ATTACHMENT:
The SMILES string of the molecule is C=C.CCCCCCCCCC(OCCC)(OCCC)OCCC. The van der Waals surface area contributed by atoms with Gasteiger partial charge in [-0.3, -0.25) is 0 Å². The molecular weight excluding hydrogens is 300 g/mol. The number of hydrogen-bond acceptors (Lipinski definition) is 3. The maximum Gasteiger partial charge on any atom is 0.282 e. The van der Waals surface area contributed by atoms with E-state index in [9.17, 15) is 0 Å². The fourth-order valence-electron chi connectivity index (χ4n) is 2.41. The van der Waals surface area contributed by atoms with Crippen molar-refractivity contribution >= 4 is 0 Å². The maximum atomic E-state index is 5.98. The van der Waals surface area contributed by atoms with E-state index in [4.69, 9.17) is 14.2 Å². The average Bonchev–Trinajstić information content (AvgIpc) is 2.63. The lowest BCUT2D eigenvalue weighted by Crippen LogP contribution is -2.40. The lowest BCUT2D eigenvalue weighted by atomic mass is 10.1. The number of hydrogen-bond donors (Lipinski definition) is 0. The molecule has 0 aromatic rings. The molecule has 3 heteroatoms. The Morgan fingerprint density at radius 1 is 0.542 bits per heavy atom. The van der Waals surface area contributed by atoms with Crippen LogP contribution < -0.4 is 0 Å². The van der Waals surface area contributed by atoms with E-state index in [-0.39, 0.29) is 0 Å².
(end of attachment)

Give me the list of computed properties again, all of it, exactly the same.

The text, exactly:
The SMILES string of the molecule is C=C.CCCCCCCCCC(OCCC)(OCCC)OCCC. The van der Waals surface area contributed by atoms with Gasteiger partial charge in [-0.3, -0.25) is 0 Å². The molecular weight excluding hydrogens is 300 g/mol. The number of hydrogen-bond acceptors (Lipinski definition) is 3. The maximum Gasteiger partial charge on any atom is 0.282 e. The van der Waals surface area contributed by atoms with E-state index in [9.17, 15) is 0 Å². The fourth-order valence-electron chi connectivity index (χ4n) is 2.41. The van der Waals surface area contributed by atoms with Crippen molar-refractivity contribution >= 4 is 0 Å². The maximum atomic E-state index is 5.98. The van der Waals surface area contributed by atoms with E-state index in [4.69, 9.17) is 14.2 Å². The average Bonchev–Trinajstić information content (AvgIpc) is 2.63. The lowest BCUT2D eigenvalue weighted by Crippen LogP contribution is -2.40. The lowest BCUT2D eigenvalue weighted by atomic mass is 10.1. The number of hydrogen-bond donors (Lipinski definition) is 0. The molecule has 0 aromatic rings. The molecule has 3 heteroatoms. The Morgan fingerprint density at radius 1 is 0.542 bits per heavy atom. The van der Waals surface area contributed by atoms with Crippen LogP contribution < -0.4 is 0 Å². The van der Waals surface area contributed by atoms with E-state index in [-0.39, 0.29) is 0 Å².